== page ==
How can we make a memory live on forever?
Older generations have so much to teach us—if we take the time to listen. Every community has people who have lived long, full lives with valuable stories, knowledge, and skills to share. In this project, students will make friends with a resident of a retirement home. They will listen to the story of their new friend’s life, and craft a biography capturing the moments that made their life meaningful!
Imagine if teachers across the nation helped students connect with and learn from previous generations. What a powerful new perspective they would gain on life!
What’s included in your project?
Every Blue Apple project provides suggested content correlations to Common Core State Standards, Next Generation Science Standards, and C3 Framework for Social Studies. A featured mini-lesson from each content area is highlighted below along with additional lesson ideas. Not teaching these standards? No problem! Check out the Moments to Remember K-8 content correlation document for additional lesson ideas.
Number Sense and Equivalent Fractions
Lesson 7: As students develop their understanding of fractions, they gain a better sense of the relative size of fractions, especially in comparison to benchmark fractions like ½ and ¼. Have students create a “life-timeline” of their senior friend, convert important time periods into fractions of that person’s life. Then, compare them to benchmark fractions. CCSS.MATH.CONTENT.5.NF.A.2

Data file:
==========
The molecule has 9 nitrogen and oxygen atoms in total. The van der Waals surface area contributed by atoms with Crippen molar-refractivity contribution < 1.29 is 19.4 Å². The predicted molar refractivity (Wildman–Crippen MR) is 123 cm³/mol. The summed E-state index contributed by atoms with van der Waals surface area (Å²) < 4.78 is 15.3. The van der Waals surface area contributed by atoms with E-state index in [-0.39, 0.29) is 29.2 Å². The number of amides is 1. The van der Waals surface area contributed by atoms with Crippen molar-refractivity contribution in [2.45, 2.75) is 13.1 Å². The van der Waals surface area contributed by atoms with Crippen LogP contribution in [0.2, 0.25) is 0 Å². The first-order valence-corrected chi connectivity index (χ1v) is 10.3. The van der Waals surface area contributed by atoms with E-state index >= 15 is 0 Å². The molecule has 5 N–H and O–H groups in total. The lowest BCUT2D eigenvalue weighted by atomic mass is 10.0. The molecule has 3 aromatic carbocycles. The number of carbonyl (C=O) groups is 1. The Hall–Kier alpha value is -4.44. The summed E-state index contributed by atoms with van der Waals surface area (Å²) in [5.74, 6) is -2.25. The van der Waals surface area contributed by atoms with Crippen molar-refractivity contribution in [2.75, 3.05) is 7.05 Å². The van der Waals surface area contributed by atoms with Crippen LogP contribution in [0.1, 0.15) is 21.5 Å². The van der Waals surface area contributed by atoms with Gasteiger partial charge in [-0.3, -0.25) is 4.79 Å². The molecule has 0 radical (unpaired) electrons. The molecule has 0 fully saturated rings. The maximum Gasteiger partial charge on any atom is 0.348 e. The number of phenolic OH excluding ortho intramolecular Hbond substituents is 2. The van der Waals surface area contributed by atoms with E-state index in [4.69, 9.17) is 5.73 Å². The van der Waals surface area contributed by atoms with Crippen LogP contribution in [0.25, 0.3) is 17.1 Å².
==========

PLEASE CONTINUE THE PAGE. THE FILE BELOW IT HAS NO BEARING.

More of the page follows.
Lesson 3: Imagine a memory game with one wild card, which counts as a match with any card at all. After returning from the retirement home, have students evaluate the number of cards (c) there would be if they answered “n” prompts, determining that c = 2n + 1. Solve for several “n”s. CCSS.MATH.CONTENT.5.NF.A.1
Powers of Ten
Lesson 6: As students construct their graphic organizers, encourage them to compare a 9-year-old and a 90-year-old; the senior has lived ten years for every one of the child’s. Compare the 90-year-old to the 9 in the year of the senior’s birth (1930, for instance). CCSS.MATH.CONTENT.5.NBT.A.1
Lesson 6: In the year 2024, some of your seniors may turn 92 years old. Have students find out how many 92-year lifetimes it would take to make it from year 0 to year 2024 by using division. CCSS.MATH.CONTENT.5.NBT.B.6
English Language Arts
Determine the Theme of a Story
Lesson 1: After reading Wilfrid Gordon McDonald Partridge, by Mem Fox, explore the idea of theme by connecting specific textual examples to a student-generated description of the book’s central idea. Expand your understanding of the concept by discussing the theme of other familiar works of literature. CCSS.ELA-LITERACY.RL.5.2
Discuss with Diverse Partners
Lesson 3: As students interact with their senior friends, have them implement appropriate discussion techniques: following procedures for sensitivity, responding to questions and comments, and restating key ideas to summarize. CCSS.ELA-LITERACY.SL.5.1
Comparing Stories within a Genre
Lesson 5: After sharing several biographies and autobiographies, discuss the similarities and differences of how authors work within the genre. CCSS.ELA-LITERACY.RL.5.9